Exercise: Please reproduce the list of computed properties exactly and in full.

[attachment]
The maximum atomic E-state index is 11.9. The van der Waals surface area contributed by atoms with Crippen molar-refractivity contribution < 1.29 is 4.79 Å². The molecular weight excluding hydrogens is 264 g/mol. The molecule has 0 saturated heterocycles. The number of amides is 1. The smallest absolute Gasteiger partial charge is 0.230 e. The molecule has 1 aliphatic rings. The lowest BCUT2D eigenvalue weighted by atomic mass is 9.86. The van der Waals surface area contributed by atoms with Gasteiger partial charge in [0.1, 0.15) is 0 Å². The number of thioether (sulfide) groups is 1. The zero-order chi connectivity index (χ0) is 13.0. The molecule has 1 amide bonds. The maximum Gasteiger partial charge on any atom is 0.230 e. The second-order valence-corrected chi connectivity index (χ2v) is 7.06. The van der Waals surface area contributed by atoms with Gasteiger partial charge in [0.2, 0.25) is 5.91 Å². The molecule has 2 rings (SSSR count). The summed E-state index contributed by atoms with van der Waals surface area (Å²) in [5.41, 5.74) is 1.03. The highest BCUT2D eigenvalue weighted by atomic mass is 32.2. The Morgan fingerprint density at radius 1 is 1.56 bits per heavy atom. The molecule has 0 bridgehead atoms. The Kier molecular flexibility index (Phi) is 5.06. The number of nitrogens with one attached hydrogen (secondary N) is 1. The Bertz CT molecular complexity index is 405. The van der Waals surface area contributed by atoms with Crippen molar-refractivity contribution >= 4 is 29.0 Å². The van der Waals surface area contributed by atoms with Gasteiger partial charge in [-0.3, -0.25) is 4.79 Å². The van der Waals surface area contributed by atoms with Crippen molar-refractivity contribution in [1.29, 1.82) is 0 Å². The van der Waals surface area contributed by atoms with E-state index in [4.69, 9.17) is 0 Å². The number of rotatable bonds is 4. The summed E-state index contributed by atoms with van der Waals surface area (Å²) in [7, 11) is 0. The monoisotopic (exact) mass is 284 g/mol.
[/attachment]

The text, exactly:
The maximum atomic E-state index is 11.9. The van der Waals surface area contributed by atoms with Crippen molar-refractivity contribution < 1.29 is 4.79 Å². The molecular weight excluding hydrogens is 264 g/mol. The molecule has 0 saturated heterocycles. The number of amides is 1. The smallest absolute Gasteiger partial charge is 0.230 e. The molecule has 1 aliphatic rings. The lowest BCUT2D eigenvalue weighted by atomic mass is 9.86. The van der Waals surface area contributed by atoms with Gasteiger partial charge in [0.1, 0.15) is 0 Å². The number of thioether (sulfide) groups is 1. The zero-order chi connectivity index (χ0) is 13.0. The molecule has 1 amide bonds. The maximum Gasteiger partial charge on any atom is 0.230 e. The second-order valence-corrected chi connectivity index (χ2v) is 7.06. The van der Waals surface area contributed by atoms with Gasteiger partial charge in [0.2, 0.25) is 5.91 Å². The molecule has 2 rings (SSSR count). The summed E-state index contributed by atoms with van der Waals surface area (Å²) in [5.41, 5.74) is 1.03. The highest BCUT2D eigenvalue weighted by atomic mass is 32.2. The Morgan fingerprint density at radius 1 is 1.56 bits per heavy atom. The molecule has 0 bridgehead atoms. The Kier molecular flexibility index (Phi) is 5.06. The number of nitrogens with one attached hydrogen (secondary N) is 1. The Bertz CT molecular complexity index is 405. The van der Waals surface area contributed by atoms with Crippen molar-refractivity contribution >= 4 is 29.0 Å². The van der Waals surface area contributed by atoms with Gasteiger partial charge in [-0.3, -0.25) is 4.79 Å². The van der Waals surface area contributed by atoms with Crippen molar-refractivity contribution in [1.29, 1.82) is 0 Å². The van der Waals surface area contributed by atoms with E-state index in [4.69, 9.17) is 0 Å². The number of rotatable bonds is 4. The summed E-state index contributed by atoms with van der Waals surface area (Å²) in [7, 11) is 0. The monoisotopic (exact) mass is 284 g/mol.